COVID-19 Update: We are still open, taking orders, and shipping parts.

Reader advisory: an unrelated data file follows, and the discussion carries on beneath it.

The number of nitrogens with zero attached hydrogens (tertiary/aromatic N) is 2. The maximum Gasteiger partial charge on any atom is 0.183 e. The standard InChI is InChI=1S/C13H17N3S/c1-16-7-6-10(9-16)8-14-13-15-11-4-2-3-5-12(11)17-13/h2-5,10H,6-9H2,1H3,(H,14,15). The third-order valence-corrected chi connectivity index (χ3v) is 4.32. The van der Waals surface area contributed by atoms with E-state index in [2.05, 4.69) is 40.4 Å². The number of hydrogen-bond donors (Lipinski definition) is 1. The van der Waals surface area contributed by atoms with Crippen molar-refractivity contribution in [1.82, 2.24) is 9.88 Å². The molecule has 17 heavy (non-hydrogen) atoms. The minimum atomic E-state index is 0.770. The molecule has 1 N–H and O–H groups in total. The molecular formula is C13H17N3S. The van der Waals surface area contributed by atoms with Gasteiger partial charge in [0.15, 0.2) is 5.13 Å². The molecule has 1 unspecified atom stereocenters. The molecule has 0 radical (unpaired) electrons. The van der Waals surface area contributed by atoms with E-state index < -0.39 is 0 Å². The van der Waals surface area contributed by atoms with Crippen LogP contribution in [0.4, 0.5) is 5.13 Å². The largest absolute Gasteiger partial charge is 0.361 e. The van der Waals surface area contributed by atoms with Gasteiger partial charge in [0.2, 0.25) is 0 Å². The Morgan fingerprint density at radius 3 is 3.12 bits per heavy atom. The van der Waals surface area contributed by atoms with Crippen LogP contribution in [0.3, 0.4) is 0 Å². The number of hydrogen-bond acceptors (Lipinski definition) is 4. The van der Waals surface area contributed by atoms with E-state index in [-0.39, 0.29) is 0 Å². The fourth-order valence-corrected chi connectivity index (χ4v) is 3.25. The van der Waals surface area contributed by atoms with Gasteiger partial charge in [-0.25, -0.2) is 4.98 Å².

This is a trying time for the entire world. Things are no different here at The Fiero Factory. As many know, I purchased the business from Ed Parks back in 2010. What most don’t know is why, and what happened after. Ed was ready to retire, and in our talks he expressed that he felt I was the only “hope” for the shop continuing on, and if we couldn’t reach an agreement for me to purchase it, he was likely to scrap it all. Despite the fact that I really didn’t have the financial backing to delve into a business with this much overhead, Ed worked extensively with me to help me purchase it and get started. That coupled with the fact that I personally couldn’t stand the thought of over 300 parts cars plus a warehouse full of parts being scrapped drove me to the decision to buy the shop. The economy went south in 2008-2009, and what that meant for me was that I was taking over a once self-sustaining business right at the time business was falling off on a monthly basis. My first year at the shop, I shouldered losses to the tune of $40K or more. I didn’t have $40K to lose, so the loss was covered by going into debt. I didn’t want to cut my losses and close up, so I, being an ASE certified tech since I was 18, decided to expand my services to include auto repair for all makes and models, and auto sales. My second year showed losses of only about $25K, so I was heading in the right direction. I got a lot of slack from the Fiero community for diversifying, and I quickly faded away from the public Fiero scene, mostly due to the fact that I was killing myself and running myself further and further in debt to keep The Fiero Factory from being a memory, and I honestly didn’t have the time or energy to deal with the negativity on top of everything else.